“And you shall not corrupt the land…” (Bamidbar 35:33).
The Sifri writes that this verse is the source of the prohibition against flattery. The Meohr Yisroel states that flattery is forbidden unless one wishes to bring an individual who has become estranged from Judaism closer to Hashem.
Mishlei states, “A person who tells a wicked person, ‘You are righteous’ will be cursed by the people and detested by the nations. Those who criticize should be pleasant, and good blessing will come upon them” (24:24-25). R’ Shlomo Agazi says that although flatterers are despised by Hashem – indeed, the Gemara (Sotah 42a) says, “Four classes of people will not receive the Divine Presence [and among them are] the class of flatterers, as [Iyov 13:16] says, ‘A hypocrite will not come before Him’” – flattering can sometimes be a mitzvah.
R’ Shlomo Agazi elaborates that flattering someone – praising his intelligence and character, for example – is permissible to finesse a reproach. In other words, one can tell someone that it does not behoove a person of his character to conduct himself in such an inappropriate manner. A person who criticizes in this manner has fulfilled the exhortation of “those who criticize should be pleasant.” He also gives great satisfaction to Hashem and is blessed by Him, says Tanna D’Bei Eliyahu.
May one flatter a Jew whose actions are very much not in consonance with the Torah? The Binyan Tzion has a fascinating teshuvah that is relevant to this question. He writes that we may not use wine touched by a person who consistently profanes the Shabbos since profaning Shabbos is like denying the existence of the Creator and His creation of the world.
However, notes the Binyan Tzion, perhaps we should distinguish modern-day Shabbos violators from Shabbos violators of yore. Due to widespread chillul Shabbos and public ignorance, some people pray on Shabbos and even make Kiddush – in effect, recognizing the Creator and acknowledging His creation of the world – and then fail to adhere to the laws of Shabbos. This behavior seems to put them in the category of “tinok shenishba” (one who was taken into captivity from a young age) rather than in the category of “mumar” (one who violates Shabbos or serves avodah zarah on purpose).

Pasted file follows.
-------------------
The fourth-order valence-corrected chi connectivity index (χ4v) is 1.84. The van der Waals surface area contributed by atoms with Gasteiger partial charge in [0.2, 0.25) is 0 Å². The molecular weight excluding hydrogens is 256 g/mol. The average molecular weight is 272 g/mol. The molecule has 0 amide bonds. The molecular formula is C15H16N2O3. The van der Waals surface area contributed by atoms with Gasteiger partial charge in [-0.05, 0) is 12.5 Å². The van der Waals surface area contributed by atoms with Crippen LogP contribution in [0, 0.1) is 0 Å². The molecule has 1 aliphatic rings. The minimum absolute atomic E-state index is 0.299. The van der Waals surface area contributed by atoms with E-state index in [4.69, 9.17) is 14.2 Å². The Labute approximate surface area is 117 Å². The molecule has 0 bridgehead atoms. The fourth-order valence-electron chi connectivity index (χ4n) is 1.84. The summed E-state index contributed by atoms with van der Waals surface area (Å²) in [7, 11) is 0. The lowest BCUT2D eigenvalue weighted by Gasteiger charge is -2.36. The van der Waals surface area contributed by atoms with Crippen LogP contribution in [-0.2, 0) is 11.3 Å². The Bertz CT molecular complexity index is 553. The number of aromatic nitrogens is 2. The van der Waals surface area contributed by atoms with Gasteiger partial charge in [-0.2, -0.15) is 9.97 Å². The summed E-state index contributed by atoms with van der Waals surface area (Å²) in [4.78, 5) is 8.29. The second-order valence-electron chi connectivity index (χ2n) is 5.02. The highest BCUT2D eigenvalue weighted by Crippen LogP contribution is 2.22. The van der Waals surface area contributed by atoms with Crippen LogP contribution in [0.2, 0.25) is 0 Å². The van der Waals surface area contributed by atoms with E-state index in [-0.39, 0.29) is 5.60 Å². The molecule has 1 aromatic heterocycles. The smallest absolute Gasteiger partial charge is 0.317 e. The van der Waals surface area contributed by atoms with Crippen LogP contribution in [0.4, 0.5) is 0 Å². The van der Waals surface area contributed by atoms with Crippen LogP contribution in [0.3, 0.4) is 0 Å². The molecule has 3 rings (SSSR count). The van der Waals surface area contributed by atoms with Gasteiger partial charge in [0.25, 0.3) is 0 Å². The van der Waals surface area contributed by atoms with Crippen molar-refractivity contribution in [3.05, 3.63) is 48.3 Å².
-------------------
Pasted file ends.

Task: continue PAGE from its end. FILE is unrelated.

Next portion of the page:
From this teshuvah, it would seem that one could be lenient and even flatter someone whose behavior does not coincide with the Torah’s commandments.
We learn in Iyov (36:13), “And those who flatter will bring out Hashem’s anger; they should not cry out to Him when He afflicts them.” The Sefer Divrei Torah comments that one would think a charming individual is congenial and therefore able to facilitate peace in the world. Peace, of course, is extraordinarily important. As we know, the Torah allows the truth to be altered for the sake of peace. Even Hashem’s name is erased to create peace between husband and wife (in the case of the sotah). Why, then, is flattery so bad?
The answer is that habitual dishonesty is different. The trial of a sotah is very rare. It would be most unusual for Hashem’s name to be erased to clear a sotah’s name even once in a lifetime. Sefer Iyov is referring to an individual for whom flattery is habitual and chronic. Even for the sake of peace, one may not establish flattery as a way of life.
Flattery is such a grievous aveirah that Tosafos even discusses whether flattery is permissible in an emergency – for example to save a life. Tosafos argues that it is permissible (indeed, obligatory), but the fact that he even poses the question reveals how severe a sin flattery is.
And yet, some people do not realize its severity and do not think they need to repent for flattering people. For that reason, Rabbeinu Yonah examines the topic of flattery in various situations in his Shaarei Teshuvah.
Approximately 40 years ago, R’ Ovadiah Yosef gave a lecture every Friday night in Yeshivat Porat Yosef. Hundreds of people would gather to listen to his words of mussar and inspiration. One Friday night, during the lecture, a Jew walked in with his bicycle. He inquired about the gathering and was told that people from all walks of life come to hear R’ Ovadiah speak. Curious, he parked his bike in a corner and sat down to listen.
He was inspired by and very much enjoyed the lecture, and returned the following Friday night. After attending for a number of weeks, he arrived early one Friday night and sat down in the first row, right in front of the lectern. Slowly, but surely, he did teshuvah. He corrected his ways, married a G-d-fearing woman, sent his children to yeshiva, and established a true Torah home.
No one had admonished him when he came with his bicycle. No one had made him feel bad that he didn’t realize it was inappropriate to bring a bicycle into shul. He was greeted warmly, and when he took a front seat, usually reserved for the kehillah’s more distinguished members, no one said a word. As a result, many children and grandchildren bring great satisfaction to Hashem.